Looking at my clothes in this light also made me feel like I need to go on a diet again so I can fit into the clothes that would truly bring me joy, but I had to accept the fact that I don’t have disposable income available to go out and truly invest in new clothes at this time.
What resulted was a week or so of mild depression.
Perhaps I missed the point.
I understand we shouldn’t invest in anything new unless it brings us joy, but wait a minute–isn’t that the underlying cause of consumerism and excess in the first place?
The reason we have all this excess clutter is because we have already been trying to buy our joy through the things we own!
There is a key message missing in this book. Sure–let’s only keep what brings us happiness. I like that–it makes sense. But let’s not forget to remind everyone to look outside of the things they own to find true happiness in their experiences and interactions with others.
Throughout this whole process I couldn’t help feeling like the emotions this sparked were nothing easy to navigate on my own.
With these thoughts in mind I can’t help but question her one size fits all approach.
Moving on I decided to give her method another go and tackle category #2 = BOOKS!
Still feeling “high” from ditching the excess clothes in my life I tackled the books in my office first because the ones in my studio seemed too overwhelming. Here is where I struggled again…
Like clothes, many of us are quite attached to our books! Looking back on the titles I own in my 500+ collection I can clearly outline the map of my identity.
I decided to give it a go anyway. What happened? I accidentally tossed a couple of newer reference titles I need for my business because they really didn’t make me happy–even though I needed the data in them a few weeks later. I also never made it past the books in my office because I couldn’t bring myself to take all 500+ titles off the shelf in the basement studio because it required an extensive amount of energy to pile them on the floor, touch each one individually, and wait for that spark of joy.
PLUS–getting rid of all those books that I didn’t want to keep on my own seemed impossible. When you’ve been sick for several years and suffered a herniated disc a few years back–moving 100’s of books on your own up the stairs does not sound appealing, nor does it sound like a smart idea.
Needless to say, I didn’t get very far with tackling my own clutter category by category in the order she recommends!
Don’t forget to THANK your things for their service to you!
I also don’t know that I can jump on board with her tendency to anthropormorphise her belongings. I don’t know that I need to fold each and every pair of socks instead of rolling them up like a potato just so they can “breathe”. Nor do I feel the need to empty my purse at the end of each day and verbally/mentally thank it for it’s service.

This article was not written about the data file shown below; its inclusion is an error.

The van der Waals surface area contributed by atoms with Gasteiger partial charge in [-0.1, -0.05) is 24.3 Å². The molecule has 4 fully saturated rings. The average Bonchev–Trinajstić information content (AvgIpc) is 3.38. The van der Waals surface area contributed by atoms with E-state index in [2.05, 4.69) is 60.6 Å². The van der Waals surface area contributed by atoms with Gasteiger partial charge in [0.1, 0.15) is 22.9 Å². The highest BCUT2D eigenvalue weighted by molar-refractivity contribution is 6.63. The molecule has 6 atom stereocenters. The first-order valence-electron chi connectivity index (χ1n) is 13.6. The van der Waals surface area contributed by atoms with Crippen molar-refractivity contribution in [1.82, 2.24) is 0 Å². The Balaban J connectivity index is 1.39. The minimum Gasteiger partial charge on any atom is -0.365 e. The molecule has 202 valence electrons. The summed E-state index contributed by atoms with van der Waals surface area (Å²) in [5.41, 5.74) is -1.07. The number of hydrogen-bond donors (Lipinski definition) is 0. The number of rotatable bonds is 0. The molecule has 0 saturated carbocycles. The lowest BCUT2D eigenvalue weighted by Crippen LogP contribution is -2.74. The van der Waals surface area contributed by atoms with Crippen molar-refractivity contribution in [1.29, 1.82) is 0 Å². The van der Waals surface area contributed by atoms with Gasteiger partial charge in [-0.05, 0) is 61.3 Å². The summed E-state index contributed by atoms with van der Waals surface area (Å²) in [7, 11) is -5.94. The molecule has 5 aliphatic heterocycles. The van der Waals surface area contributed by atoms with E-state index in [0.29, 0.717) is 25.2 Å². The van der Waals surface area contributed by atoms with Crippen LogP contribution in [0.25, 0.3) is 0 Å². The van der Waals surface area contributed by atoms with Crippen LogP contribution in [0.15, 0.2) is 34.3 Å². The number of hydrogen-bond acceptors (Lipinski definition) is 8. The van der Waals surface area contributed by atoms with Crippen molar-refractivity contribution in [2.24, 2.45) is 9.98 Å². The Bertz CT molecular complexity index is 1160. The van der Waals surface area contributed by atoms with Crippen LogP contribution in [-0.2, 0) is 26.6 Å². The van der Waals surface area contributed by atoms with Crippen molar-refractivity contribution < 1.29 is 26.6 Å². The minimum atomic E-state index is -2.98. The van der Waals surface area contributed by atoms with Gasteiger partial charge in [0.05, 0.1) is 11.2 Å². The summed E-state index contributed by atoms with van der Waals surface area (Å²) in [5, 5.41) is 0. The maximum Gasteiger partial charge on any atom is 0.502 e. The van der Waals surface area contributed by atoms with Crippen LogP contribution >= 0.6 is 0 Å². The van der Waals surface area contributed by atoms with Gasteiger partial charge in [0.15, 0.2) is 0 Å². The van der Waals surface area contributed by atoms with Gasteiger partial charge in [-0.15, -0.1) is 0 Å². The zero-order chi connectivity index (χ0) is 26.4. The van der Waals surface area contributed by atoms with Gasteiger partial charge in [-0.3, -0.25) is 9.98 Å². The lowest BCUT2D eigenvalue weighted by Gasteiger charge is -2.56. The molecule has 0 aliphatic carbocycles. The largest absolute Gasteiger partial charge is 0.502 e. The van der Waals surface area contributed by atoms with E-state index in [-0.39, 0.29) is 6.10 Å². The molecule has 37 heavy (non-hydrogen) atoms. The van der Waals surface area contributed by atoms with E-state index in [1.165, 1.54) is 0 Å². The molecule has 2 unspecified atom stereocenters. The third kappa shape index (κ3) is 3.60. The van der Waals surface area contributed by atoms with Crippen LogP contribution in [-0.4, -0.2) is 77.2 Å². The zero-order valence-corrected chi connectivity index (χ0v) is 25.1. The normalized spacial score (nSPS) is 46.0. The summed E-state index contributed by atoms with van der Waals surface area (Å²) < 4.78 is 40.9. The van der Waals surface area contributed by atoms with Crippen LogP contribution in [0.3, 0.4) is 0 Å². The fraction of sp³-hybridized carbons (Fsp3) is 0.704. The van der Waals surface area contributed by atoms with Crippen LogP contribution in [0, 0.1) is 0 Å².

HOWEVER, I am shocked and surprised to know this conscious act of praise and gratitude would be the encouragement my daughter needed to let go of some of her old things!!
My daughter already has a tendency to view her belongings as having feelings (I blame the media and advertising), which has always made it difficult for her to dispose of old toys or clothes that she adored wearing. Perhaps this was the psychological trick she needed in order to mentally be okay with letting go of her things she no longer needs.
I told her to try it, just to see what happened. And in the midst of our clutter clearing I witnessed her lovingly grab a shirt that no longer fit and a backpack from 2nd grade, say “Thank you for being there for me,” and then put them in the box to be sent away.
I was speechless–but hey, whatever works!
Take what works for you and leave the rest.
My final word of advice is to simply read this like any book or article ~ with an open mind! Take what works for you, modify what you need, and leave the rest.
For me, I can’t physically tackle all of my clutter in one go as Marie Kondo suggests. My health and my physical limitations prevent that. Were I to have more support in the process–maybe it would be a different story.
I’ve also noticed that sometimes clearing out a single room is essential to my success. Not only do I need at least one completely cleared space to decompress through out this process, but there are times when that one room is the most relevant one to focus on. (Right now that room is my office. I can’t wait to go through every category in my home over the next six months before clearing that entire space out.)
While I do enjoy the idea of decluttering by category, I know myself well enough to start with something easier than clothes or books if I want to gain momentum. For me, it’s much easier to sort through my kitchen cupboards, hazardous cleaning products, and household tools/building and remodeling supplies first because I REALLY have no emotional attachment to those things.
What’s your opinion or experience with The Life Changing Magic of Tidying Up?